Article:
The craftspersons back then often deplored these "easy" kits, as compared to their scratchbuilt locomotives and cars.

            They included as easy, such things as Bowser and Penn Line locos, and Silver Streak or Ambroid cars....for me , these were not easy by any means !

            What would they say now ? [:-cry]

            regards / Mike


            • #7
              A couple of years ago, I was on the phone with a magazine editor, who had some questions about an article I had written for him. When an opportune time came, I complimented him on a water tank diorama he had built and photographed. When I asked him about the water tank itself, he complained, "The damn thing took me almost two weeks. You get little more than a bag of sticks in a box. I haven't got time to build like that anymore!" That attitude really surprised me, but I let it go and didn't question him any further.

              It seems that time is always the justifying factor now whenever the subject of RTR or RTP ("ready to plant") models comes up. It's true, our society is fast-paced. It is hectic. But it's that very bag of sticks the editor was complaining about that I always looked forward to (before I retired) to help slow down the pace. It was the one area of my life I could retreat to and relax.

              Tyson and Brakie both touched on pride and joy of accomplishment in building something yourself. I couldn't agree more. RTR and simple screw-together kits are OK, I guess, but they're not for me.


              • #8
                My stuff runs the gamut from RTR (engines and some rolling stock) to easy-to-build (rolling stock and structures), and I'm currently working on a scratch-built coal dealer (first scratch-build in a LONG time). Each type of model has it's own appeal for me. I enjoy building things, but I also want my trains to run well. I don't have the skill to scratch-build an engine and have it run reliably. Even if I someday kitbash an engine, the mechanism will be off of some stock engine and will be used pretty much as-is. A structure on the other hand, basically has to just sit there and look nice. That's why I'm doing some scratch building on a structure right now, I'm enjoying building it, and someday it'll sit on a layout and I can say "I built that from balsa wood and cardboard!".

                I don't think RTR will spell the end of our hobby due to high prices. I think what will eventually happen is that those folks who have more money than time will become dissatisfied with buying RTR or RTP (due to the lack of satisfaction from openning a box and plunking it down) and either leave the hobby or start wanting kits they can put more of themselves into. Plus, as the prices rise the demand will fall, and I suspect kits will re-appear.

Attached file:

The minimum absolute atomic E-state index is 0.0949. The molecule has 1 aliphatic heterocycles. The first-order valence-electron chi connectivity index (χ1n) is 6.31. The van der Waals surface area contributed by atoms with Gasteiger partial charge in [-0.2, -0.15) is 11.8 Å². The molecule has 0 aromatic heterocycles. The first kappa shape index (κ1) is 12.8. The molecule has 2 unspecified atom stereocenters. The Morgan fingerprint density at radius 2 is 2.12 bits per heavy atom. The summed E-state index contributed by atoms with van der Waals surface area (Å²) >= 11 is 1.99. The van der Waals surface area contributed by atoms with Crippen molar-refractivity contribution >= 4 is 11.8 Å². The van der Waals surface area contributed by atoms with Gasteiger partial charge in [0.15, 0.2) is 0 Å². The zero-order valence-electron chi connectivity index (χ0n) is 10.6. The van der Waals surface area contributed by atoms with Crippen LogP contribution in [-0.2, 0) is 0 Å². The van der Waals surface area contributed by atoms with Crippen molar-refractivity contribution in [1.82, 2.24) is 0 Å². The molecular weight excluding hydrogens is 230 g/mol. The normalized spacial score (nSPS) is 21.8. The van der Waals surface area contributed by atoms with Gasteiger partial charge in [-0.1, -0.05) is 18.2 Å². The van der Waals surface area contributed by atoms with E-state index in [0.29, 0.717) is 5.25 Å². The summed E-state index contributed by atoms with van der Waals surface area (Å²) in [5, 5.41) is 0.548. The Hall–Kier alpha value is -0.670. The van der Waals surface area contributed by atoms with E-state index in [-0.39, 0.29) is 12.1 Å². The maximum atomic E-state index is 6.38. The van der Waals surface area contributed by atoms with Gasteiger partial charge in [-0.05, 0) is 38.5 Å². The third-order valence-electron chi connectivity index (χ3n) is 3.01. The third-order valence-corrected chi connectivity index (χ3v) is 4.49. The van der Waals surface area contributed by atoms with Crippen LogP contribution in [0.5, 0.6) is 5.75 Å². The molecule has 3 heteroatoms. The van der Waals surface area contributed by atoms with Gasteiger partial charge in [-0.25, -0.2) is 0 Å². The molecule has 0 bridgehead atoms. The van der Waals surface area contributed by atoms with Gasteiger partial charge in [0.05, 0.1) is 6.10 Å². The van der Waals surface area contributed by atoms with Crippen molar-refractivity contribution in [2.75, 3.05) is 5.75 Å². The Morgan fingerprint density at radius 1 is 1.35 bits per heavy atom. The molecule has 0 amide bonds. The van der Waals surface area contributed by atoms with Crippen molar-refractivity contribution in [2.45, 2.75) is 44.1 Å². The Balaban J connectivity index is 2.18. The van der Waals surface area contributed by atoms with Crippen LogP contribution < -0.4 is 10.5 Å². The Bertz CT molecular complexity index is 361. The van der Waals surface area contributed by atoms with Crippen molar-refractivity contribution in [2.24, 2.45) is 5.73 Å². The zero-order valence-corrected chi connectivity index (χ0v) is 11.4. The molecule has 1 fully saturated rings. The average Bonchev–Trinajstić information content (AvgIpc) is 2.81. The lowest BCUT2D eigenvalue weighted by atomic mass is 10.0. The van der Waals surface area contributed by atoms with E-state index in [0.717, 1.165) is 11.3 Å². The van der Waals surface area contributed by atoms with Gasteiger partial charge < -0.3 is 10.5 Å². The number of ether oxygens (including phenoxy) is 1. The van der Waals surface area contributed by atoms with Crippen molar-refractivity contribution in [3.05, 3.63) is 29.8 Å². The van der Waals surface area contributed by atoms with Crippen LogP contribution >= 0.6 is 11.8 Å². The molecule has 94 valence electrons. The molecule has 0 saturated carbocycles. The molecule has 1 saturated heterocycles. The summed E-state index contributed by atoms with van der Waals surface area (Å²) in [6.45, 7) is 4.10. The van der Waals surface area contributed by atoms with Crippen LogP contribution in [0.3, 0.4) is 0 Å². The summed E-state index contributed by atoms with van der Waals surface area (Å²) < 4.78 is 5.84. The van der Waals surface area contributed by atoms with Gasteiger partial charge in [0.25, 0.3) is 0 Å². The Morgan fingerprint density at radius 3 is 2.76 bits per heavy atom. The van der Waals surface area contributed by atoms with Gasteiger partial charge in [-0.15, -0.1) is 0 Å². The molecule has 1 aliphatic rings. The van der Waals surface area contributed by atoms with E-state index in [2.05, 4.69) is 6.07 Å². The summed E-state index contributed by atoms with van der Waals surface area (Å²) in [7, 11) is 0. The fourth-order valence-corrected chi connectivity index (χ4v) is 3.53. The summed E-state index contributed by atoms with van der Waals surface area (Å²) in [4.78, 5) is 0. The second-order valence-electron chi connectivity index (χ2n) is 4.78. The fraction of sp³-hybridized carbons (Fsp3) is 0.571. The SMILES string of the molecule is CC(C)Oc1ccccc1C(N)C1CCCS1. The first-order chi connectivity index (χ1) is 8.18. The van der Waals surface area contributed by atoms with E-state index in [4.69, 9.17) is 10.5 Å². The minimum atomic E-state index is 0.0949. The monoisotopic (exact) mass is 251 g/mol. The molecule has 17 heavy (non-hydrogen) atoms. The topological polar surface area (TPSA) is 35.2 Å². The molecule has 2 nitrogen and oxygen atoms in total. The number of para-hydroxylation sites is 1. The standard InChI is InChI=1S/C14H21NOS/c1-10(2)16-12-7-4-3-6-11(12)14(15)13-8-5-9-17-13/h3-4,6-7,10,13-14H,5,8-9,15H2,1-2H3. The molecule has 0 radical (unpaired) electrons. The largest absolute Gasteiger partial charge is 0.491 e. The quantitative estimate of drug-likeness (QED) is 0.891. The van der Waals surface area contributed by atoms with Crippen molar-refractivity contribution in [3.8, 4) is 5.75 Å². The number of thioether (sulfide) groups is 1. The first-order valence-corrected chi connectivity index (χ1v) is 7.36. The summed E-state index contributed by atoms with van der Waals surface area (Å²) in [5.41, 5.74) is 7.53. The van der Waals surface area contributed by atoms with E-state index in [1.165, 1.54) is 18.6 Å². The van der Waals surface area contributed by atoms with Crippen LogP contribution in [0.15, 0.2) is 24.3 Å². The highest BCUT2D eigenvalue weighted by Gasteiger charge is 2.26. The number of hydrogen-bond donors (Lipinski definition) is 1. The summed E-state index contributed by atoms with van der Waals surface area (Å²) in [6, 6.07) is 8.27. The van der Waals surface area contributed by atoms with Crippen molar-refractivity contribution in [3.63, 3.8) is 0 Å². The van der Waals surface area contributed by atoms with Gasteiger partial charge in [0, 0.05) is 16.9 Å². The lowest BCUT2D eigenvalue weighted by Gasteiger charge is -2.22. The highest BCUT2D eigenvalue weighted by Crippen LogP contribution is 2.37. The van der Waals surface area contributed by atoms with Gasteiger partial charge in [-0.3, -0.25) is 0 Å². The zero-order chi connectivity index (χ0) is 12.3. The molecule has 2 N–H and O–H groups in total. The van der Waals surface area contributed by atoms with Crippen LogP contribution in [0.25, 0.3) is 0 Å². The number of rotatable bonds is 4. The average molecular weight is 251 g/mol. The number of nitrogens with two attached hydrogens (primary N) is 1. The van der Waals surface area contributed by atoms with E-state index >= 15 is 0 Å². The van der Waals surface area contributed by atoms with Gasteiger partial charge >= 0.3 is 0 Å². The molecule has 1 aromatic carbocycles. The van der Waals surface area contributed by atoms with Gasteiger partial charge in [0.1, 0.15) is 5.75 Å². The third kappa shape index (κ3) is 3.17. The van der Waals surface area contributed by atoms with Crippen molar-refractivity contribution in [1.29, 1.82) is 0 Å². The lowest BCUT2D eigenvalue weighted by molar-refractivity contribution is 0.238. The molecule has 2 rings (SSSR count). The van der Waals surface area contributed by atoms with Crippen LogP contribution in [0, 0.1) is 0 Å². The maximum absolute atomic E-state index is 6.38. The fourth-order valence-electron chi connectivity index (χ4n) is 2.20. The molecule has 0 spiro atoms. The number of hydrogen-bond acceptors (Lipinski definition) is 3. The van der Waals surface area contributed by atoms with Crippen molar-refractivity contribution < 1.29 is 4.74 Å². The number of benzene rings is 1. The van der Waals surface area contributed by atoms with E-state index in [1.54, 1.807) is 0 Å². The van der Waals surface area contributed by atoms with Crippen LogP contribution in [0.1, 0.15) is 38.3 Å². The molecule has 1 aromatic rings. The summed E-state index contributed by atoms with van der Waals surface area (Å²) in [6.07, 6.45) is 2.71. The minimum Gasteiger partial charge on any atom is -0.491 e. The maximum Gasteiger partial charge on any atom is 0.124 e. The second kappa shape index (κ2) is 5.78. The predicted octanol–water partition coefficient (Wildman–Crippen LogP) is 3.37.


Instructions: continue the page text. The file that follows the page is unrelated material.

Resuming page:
• #9
                  Having come to model RR'ding in the 50's with Lionel the concept of RTR seems pretty normal. I remember in the early 60's when I was becoming too sophisticated for toy trains my uncle was moving from "O" to "HO". Much of his stuff was built from kits. Now my uncle was something of a perfectionist but this stuff he was building looked pretty much like something coming out of the south end of a north bound cow. I was not impressed.

                  Since getting back into the hobby I have seen the product of true modelers like Mike and Paul that do scratch work perfection. The problem is that not everyone is blessed with such talent. I think the beauty in this hobby is that there is something here for everyone's skill and temperament.

                  As an N Scale modeler I have tried to build some kit cars like the IM's. I can't even get the parts off the sprues successfully. I hope I improve but if these were my only choices I am not sure I would have the metal to stay engaged in the hobby.


                  • #10
                    From my view point. I just want to know what the difference is as long as your enjoying the hobby.I kitbash,I scratchbuild,I buy RTR locos and cars.It's my hobby and I enjoy it my way.

                    The biggest problem I see is people objecting to the way somebody else enjoys this hobby.

                    GET A LIFE FOLKS,IT"S A HOBBY NOT A JOB!!
                    Johnathan (Catt) Edwards

                    100% Michigan made


                    • #11
                      Catt, if you don't have any strong opinions on the subject why did you bother to respond to the post? [:-bigeyes2][:-bouncy] :crazy: [:-slaphappy] [:-spin][:P]


                      • #12
                        You know me Tyson,I never get excited about anything but good lookin' ladies.
                        Johnathan (Catt) Edwards

                        100% Michigan made


                        • #13


                          • #14
                            Will someone kick Catt......I think he has fallen asleep!


                            • #15
                              I have to agree that the HOBBY is what you make of it, and that the high prices of the RTR will kill themselvs off.